Afghanistan's Defense Ministry said Monday that an Afghan soldier who shot and killed two U.S. troops the day before outside a top-security prison was mentally ill.
The gunman was shot dead by other Afghan troops at Pul-e-Charkhi prison, some 20 miles east of Kabul, said Maj. Sheldon Smith, a spokesman for Combined Security Transition Command, which trains Afghan security forces. The shooter also wounded two U.S. soldiers.
Defense Ministry spokesman Zahir Azimi said Monday that the Afghan soldier had been hospitalized twice for mental illness. Azimi said the man had been in the army for a year and a half, and that shortly before the shooting, he had been behaving nervously around his fellow soldiers.
The four American soldiers were working as mentors to Afghan troops providing external security for the prison, Smith said. The prison is being revamped to house Afghans transferred from Guantanamo Bay.
The victims were not identified. According to Smith, all indications are that the shooter was a member of the Afghan National Army, the post-Taliban force trained mainly by the American military.
But he confirmed, U.S. military and the Afghan National Army are working side by side to investigate the incident.
He said the U.S. soldiers were in two vehicles when they were shot.
The victims were not identified, and Smith provided no further details of the incident.
Afghan soldiers with their U.S. trainers have been deployed at the prison in connection with the setting up of a new high-security wing, Smith said.
The wing, which opened last month, is designed to eventually house Afghans transferred from the U.S. military prison at Guantanamo Bay, Cuba.
The revamp is supposed to improve security at the grim concrete jail, which is infamous among Afghans for tales of torture and appalling conditions dating back to communist rule in the 1970s.
Since the U.S.-led invasion that topped the Taliban, hundreds of al Qaeda and Taliban suspects have been held at Pul-e-Charkhi prison, some of whom have been involved in a series of deadly riots and breakouts.
In other news, a rocket slammed into a street in the Afghan capital Monday, killing a man and wounding five others, while a roadside bomb in the east killed a policeman, officials said.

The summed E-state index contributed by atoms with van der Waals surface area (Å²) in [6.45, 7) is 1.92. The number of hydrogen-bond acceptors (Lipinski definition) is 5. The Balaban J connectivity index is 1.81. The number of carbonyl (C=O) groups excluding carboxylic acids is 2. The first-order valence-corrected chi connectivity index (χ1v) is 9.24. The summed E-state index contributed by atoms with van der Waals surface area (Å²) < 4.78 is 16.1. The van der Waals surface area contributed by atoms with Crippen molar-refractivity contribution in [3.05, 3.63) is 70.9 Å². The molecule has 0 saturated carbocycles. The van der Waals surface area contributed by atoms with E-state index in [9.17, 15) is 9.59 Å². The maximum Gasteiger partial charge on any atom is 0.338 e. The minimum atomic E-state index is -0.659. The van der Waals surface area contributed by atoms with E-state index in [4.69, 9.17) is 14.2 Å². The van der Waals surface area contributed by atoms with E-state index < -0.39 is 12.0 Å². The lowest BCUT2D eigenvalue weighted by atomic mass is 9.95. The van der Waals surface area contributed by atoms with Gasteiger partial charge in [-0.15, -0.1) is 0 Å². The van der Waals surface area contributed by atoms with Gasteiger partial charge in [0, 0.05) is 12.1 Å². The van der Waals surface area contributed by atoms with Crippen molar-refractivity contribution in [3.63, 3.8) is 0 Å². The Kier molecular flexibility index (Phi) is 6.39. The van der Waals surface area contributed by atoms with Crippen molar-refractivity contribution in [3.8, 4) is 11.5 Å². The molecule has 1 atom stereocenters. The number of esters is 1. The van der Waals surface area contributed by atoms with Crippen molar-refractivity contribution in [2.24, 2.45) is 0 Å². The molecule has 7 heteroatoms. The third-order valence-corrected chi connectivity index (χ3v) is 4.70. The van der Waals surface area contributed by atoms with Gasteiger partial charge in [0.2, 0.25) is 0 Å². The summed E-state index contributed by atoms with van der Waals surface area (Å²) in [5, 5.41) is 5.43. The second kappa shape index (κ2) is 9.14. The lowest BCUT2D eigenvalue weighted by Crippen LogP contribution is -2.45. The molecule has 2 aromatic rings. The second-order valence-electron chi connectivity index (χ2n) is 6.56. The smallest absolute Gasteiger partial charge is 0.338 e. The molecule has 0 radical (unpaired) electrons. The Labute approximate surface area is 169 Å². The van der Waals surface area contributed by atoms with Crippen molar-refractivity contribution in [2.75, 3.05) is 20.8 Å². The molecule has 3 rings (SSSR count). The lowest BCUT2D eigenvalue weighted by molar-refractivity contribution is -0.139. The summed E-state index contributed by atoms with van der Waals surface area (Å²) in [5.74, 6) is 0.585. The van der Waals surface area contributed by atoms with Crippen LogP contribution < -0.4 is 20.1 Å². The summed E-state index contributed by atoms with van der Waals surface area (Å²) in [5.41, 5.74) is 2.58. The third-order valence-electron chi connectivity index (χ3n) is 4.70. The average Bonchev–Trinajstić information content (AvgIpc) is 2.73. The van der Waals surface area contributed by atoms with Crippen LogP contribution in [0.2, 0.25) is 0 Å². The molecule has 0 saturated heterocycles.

The rocket struck a street outside an apartment block in the east of the city, said Gen. Ali Shah Paktiawal, the city's police director of criminal investigation.
A resident of the building, who identified himself only as Maliyar, said a 27-year-old neighbor died at a hospital from injuries sustained in the attack. Local police chief Hasib Arian said a young boy was among the five wounded.
In eastern Ghazni province, a roadside bomb hit a police convoy Sunday night, killing one officer and wounding five, said deputy provincial police chief Mohammad Zaman.
Interior Ministry spokesman Zemeri Bashary said 102 policemen have been killed in the past two months, mostly in attacks in the southern and eastern provinces.
Meanwhile, in eastern Khost province, gunmen opened fire on a car in the border district of Gurbuz on Monday, killing a man and his father, said Khost provincial police chief Gen. Mohammad Ayub. The man worked on a U.S. base in the district, he said.
Police have arrested two suspects in the killing and are searching for a third, Ayub said. He did not provide any further details about the victim's work with U.S. troops.
Insurgency-related violence has already claimed about 1,300 lives this year, mostly militants, according to an Associated Press tally of figures from Afghan and Western officials, as U.S. and NATO forces have launched offensives and Taliban-led fighters have stepped up attacks.
An Associated Press tally has counted at least 43 suicide bomb attacks so far this year, which have killed about 100 people. Nearly half of the suicide attacks have left only the bomber dead.